No image.svg Milton W. Shreve Republican March 4, 1913 – March 3, 1915 Unsuccessful candidate for reelection
Michael Liebel Jr. of Penn.jpg Michael Liebel, Jr. Democratic March 4, 1915 – March 3, 1917 Not a candidate for renomination
No image.svg Henry A. Clark Republican March 4, 1917 – March 3, 1919 Not a candidate for renomination
No image.svg Milton W. Shreve Republican March 4, 1919 – March 3, 1923 Redistricted to the 29th district
H.W. Temple-RPTS Class of 1887.png Henry W. Temple Republican March 4, 1923 – March 3, 1933 Redistricted from the 24th district, Unsuccessful candidate for reelection
No image.svg Charles I. Faddis Democratic March 4, 1933 – December 4, 1942 Unsuccessful candidate for renomination, resigned to join the United States Army
vacant December 4, 1942 – January 3, 1943
No image.svg Grant Furlong Democrat January 3, 1943 – January 3, 1945 Unsuccessful candidate for renomination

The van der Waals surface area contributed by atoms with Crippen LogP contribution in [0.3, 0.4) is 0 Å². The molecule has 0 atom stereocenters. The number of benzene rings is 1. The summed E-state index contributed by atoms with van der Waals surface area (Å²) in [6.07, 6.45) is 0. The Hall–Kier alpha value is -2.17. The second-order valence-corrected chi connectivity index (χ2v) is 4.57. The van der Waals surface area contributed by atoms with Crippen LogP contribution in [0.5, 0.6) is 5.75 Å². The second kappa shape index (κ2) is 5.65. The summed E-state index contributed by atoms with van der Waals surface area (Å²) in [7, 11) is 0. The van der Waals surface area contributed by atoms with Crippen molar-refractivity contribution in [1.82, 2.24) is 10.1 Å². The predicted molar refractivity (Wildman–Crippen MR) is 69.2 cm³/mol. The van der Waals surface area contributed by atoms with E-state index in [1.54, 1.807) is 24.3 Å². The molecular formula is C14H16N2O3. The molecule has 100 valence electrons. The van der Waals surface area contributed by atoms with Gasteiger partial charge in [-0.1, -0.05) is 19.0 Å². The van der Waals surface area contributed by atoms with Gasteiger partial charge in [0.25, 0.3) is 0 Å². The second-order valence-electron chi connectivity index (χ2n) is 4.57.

No image.svg Louis E. Graham Republican January 3, 1945 – January 3, 1955 Redistricted from the 26th district, Unsuccessful candidate for reelection
Frank M. Clark.jpg Frank M. Clark Democratic January 3, 1955 – December 31, 1974 Unsuccessful candidate for reelection
vacant December 31, 1974 – January 3, 1975
Gary A. Myers.jpg Gary A. Myers Republican January 3, 1975 – January 3, 1979 Not a candidate for renomination
Eugene Atkinson.png Eugene Atkinson Democratic January 3, 1979 – October 14, 1981 Switched to Republican Party
Republican October 14, 1981 – January 3, 1983
District eliminated in 1983

References[edit]

  1. ^ Martis, Kenneth C. Historical Atlas of Political Parties in Congress. (New York: Macmillan, 1989) p. 177
  2. ^ Martis. Historical Atlas. p. 227
  3. ^ Parsons. Congressional Districts p. 407
  4. ^ Parsons, Stanley B., William W. Beach and Michael J. Dubin United States Congressional Districts and Data, 1843-1883 (Westport: Greenwood Press, 1986) p. 82
  5. ^ Parsons. Congressional Districts and Data. p. 210
  6. ^ Parsons, Stanley B., Michale J. Dubin and Karen Toombs Parsons. United States Congressional Districts, 1883-1913. (Westwood: Greenwood Press, 1990) p. 136